posted on September 2, 2009 by Catherine Mann
Over the Caribbean Sea: Present Day
“Blackbird 33, Blackbird 33, this is Sentry 20 reporting a pirate ship at your ten o’clock, twenty-eight miles.”
Pirate ship? The improbable radio call from Sentry rattled around in flight engineer Shane “Vegas” O’Riley’s headset as he manned his station of the CV-22 aircraft. He couldn’t have heard what he thought.
Sure they were out over the wild and wooly Caribbean, but someone must be screwing with them. Air Force crewdogs were well known for their practical jokes.
Except today, he couldn’t be any less in the mood for gags. This flight to deliver supplies served a dual purpose for him. He would make a stop at a tiny godforsaken island where his wife worked teaching in the latest needy village to cross her aid group’s radar.
There, he would also hand over divorce papers for her to sign.
But back to these freaking pirates. Since the weather was dog crap, he was in charge of the radio while the two pilots had their hands full of bouncing airplane.
Shane thumbed the radio “transmit” key, sweat burning his eyes, his flight suit sticking to his shoulder blades in the unrelenting summer heat. No a/c could keep up. “Sentry did you say a pirate ship? Is Johnny Depp onboard with his swashbuckling costume? Do you want us to land this puppy on the poop deck and get his autograph for you?” Since the CV-22 took off and landed like a helicopter, then rotated the blades forward to fly like a plane, they actually could manage just such a feat if there were a pirate ship. “I’ll tell him it’s for your daughter if you’re embarrassed.”
The jerking craft jarred his teeth, hard, faster than the roller coaster ride he’d taken with his two daughters at Six Flags last summer.
In front of him sat the two pilots. Aircraft commander Postal gripped the wobbling stick while newbie to the CV-22 co-pilot Rodeo took wildly fluctuating system reads off the control panel. Shane glanced over his shoulder back into the belly of the craft to check on the three gunners – and yeah, thank God – they’d strapped their butts down tight.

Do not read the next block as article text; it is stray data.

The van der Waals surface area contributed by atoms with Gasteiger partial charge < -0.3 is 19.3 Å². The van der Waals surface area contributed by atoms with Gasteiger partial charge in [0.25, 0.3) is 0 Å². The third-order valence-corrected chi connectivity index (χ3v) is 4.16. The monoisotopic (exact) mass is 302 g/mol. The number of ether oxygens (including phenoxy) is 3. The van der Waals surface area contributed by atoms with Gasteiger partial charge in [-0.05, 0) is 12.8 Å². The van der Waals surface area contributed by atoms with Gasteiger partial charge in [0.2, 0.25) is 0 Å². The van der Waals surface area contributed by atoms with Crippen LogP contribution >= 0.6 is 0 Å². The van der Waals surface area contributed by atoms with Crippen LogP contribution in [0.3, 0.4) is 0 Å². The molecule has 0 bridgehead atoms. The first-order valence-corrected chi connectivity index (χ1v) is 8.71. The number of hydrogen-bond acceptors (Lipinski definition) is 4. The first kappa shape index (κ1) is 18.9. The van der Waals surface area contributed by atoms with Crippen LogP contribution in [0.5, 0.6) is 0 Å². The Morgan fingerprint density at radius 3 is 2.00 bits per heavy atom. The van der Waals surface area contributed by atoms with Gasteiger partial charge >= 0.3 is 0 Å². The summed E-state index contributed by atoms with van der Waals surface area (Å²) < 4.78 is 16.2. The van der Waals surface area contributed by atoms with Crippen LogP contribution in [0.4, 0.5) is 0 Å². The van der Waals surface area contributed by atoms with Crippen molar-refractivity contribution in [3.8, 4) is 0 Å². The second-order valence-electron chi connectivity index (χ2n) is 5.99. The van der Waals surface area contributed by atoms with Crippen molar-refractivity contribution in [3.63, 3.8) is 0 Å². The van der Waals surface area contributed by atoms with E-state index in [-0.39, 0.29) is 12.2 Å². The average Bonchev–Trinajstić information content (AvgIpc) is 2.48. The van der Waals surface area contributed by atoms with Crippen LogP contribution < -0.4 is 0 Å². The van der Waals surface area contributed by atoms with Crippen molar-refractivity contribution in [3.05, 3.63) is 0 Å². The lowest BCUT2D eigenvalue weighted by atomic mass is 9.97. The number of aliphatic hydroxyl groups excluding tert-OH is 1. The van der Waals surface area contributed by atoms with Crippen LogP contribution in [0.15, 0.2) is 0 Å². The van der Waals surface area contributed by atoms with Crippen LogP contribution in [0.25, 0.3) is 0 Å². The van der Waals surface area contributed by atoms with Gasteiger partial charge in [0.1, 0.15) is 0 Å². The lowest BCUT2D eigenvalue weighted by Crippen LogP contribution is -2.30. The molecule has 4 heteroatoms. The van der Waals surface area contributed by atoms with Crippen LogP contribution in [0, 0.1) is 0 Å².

Their radio crackled in the inclement weather, words sputtering through unevenly, “Pirates… guns at… cruise ship.”
Some theme cruise perhaps? A pocket of turbulence whacked Shane’s helmet against the overhead panel and rattled his brain worse than a baseball bat upside the temple. “I’m so not in the mood for this ‘Argh’ and ‘Shiver me Timbers’ garbage. We’ve got a weather emergency here.”
“Sorry,” the radio voice claiming to be Sentry 20 responded, “not yanking your chain, Blackbird 33. We have a message relay from Southern Command Headquarters. Ready to copy?”
Shane straightened in his seat. “Really? No joke?” he said, still only half believing. “We’ll play along for the heck of it, ready to copy.”
The radio crackled to life. “Blackbird 33, proceed to one-eight dash zero-five north, zero-six-three dash five-nine west to intercept a pirate vessel, suspected to be terrorists threatening a passenger cruise ship. You are ordered to disable the pirate boat,” the connection went staticy for another two jostles, “or destroy the pirate’s vessel, a cigarette boat, if you or the cruise ship are fired on. Copy?”
An order to shoot a cigarette boat that just happened to be tooling around in the water? This could be the worst kind of set-up for an ambush in such a lawless corner of the ocean. Unease prickled up Shane’s spine as he could already see all his crewmembers’ faces plastered across the six o’clock news.
That would be a helluva way to end his career and his marriage in one fell swoop. “Who is this?”
“Listen up, Blackbird,” the voice barked back, “I authenticated the communication when I got it and I think you should do the same.”
Well they got that right. “Rodeo, dig out the code book.”
“Way ahead of you, Vegas. Here ya’ go.” The co-pilot’s normally easy-going demeanor was nowhere to be found as he passed back the book before quickly returning to the controls. Rodeo had his hands full running both his co-pilot’s position and checking Shane’s flight engineer regular duties monitoring engine and aircraft health since he had to deal with this buccaneer BS.